“What a miracle it is that out of these small, flat, rigid squares of paper unfolds world after world after world, worlds that sing to you, comfort and quiet or excite you. Books help us understand who we are and how we are to behave. They show us what community and friendship mean; they show us how to live and die.” ~ Anne Lamott
Byron Bay Writers Festival 2014 has been my first writers festival, and I am certain it shall not be my last.
All I had really planned was to go sit at the feet of some memoirists, in the hope that I might glean some tips for the agonies I am currently going through in writing my own.
But oh, I got so much more…
I have wept more than my fair share of tears as brave writers have bared their souls in conversation, as well as on the page. I have been inspired, uplifted, encouraged. I have laughed til more tears rolled down my face. I have been reminded of my humanity.
I have experienced breakthroughs in both the craft of writing, and in my personal journey. For isn’t every story a way for us to better understand ourselves and this thing we call ‘life’.
I have also met some wonderful people, and reconnected with friends I have not seen for an age.
Each time I have sat in a tent, or in the sunshine, or at a shady lunchtime table I have asked my fellow festival goers a simple question: Are you a writer, or an enthusiastic reader? The answers have been unexpected, endearing and enlightening.
I’ll share my favourite, from yesterday.
I met an elderly woman over lunch. She was grey-haired and rail thin, dressed in a warm grey coat, red shoes and a felt hat adorned with bright red flowers. I asked my question.
“Oh,” she said. “I’m a reader. Books are my life!”
I pressed her for more detail and found that she was a widow and librarian who looked after an ailing mother and a disabled adult daughter. All of her life this woman had read literature, until one day, quite by accident she was introduced to a crime novel. It was a humorous light read, and she found herself devouring it, and then skulking off to find more by the same author. Eventually crime became her favourite genre. She reads all kinds of crime now. Such is her addiction that she has an iPad with several e-readers on it so that she may read on the bus on the way to work, or over a sandwich in the park at lunch. And each night, she told me, she goes home to the detective waiting for her on her pillow. A hard-cover book is her reward at the end of a long day.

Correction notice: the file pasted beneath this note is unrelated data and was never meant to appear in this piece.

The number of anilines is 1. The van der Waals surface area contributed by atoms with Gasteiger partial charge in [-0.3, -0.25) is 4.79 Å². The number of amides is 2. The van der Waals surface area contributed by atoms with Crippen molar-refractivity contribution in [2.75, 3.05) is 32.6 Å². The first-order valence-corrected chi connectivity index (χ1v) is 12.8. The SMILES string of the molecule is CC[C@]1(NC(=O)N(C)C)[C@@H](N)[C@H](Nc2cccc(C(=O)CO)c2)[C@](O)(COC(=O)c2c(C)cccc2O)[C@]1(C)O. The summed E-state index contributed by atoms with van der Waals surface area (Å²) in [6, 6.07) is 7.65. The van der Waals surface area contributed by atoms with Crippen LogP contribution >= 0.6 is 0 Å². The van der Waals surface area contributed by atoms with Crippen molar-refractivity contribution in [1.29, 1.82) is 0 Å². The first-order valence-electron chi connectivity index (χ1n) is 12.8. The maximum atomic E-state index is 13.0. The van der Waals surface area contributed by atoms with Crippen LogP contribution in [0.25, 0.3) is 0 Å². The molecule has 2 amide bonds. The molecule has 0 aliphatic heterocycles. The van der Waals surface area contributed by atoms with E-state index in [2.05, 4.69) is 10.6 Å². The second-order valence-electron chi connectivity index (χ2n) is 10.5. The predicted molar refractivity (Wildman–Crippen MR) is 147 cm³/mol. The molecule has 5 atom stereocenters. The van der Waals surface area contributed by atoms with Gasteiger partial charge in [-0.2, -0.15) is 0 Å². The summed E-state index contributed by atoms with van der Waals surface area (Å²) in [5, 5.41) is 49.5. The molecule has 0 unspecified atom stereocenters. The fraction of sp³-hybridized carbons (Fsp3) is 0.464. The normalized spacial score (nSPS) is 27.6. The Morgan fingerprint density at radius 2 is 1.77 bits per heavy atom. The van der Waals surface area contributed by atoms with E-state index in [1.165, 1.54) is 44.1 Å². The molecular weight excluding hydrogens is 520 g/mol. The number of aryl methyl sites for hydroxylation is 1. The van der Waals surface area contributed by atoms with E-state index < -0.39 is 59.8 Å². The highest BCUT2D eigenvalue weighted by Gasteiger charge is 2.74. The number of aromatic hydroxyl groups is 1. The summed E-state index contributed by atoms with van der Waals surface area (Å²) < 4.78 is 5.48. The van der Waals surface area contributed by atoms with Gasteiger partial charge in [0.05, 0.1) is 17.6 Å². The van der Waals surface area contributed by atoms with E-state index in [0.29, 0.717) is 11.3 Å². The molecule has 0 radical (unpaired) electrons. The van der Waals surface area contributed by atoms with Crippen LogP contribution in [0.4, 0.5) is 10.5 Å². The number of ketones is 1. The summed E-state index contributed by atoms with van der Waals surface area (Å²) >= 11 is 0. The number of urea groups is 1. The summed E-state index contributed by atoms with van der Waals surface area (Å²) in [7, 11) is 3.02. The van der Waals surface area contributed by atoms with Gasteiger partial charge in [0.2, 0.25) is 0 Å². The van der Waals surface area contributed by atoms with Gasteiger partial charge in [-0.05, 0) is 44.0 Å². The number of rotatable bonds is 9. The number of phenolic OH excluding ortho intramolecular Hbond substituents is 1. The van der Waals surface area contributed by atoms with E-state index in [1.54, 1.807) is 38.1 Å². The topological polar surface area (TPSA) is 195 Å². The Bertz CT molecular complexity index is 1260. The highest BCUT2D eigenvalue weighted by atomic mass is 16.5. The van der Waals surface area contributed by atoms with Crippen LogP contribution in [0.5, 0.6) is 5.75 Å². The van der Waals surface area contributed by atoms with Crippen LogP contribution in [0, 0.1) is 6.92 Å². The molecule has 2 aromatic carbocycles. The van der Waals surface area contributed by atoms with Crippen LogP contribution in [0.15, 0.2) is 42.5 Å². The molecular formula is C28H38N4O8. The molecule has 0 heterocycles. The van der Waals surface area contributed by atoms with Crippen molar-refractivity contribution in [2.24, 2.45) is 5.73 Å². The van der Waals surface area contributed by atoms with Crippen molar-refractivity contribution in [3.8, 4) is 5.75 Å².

Why crime, I asked her.
For the feeling of control, she told me. For the sense of satisfaction that there can be justice in the world, and that ordinary people in the pursuit of that justice can be brave and clever and powerful. Detectives and pathologists were a lot like librarians, the old lady told me. They investigate, research, connect to others with knowledge and track down information and answers with great dedication.
She leaned closer and shared her last secret in my ear. “I’ll never travel, dear. Not with my situation. But when I read my books I am transported. I have walked the gritty streets of Chicago, travelled the romantic canals of Venice, suffered the heat of Africa, and travelled through time.” She winked at me. “I’ve even had love affairs…”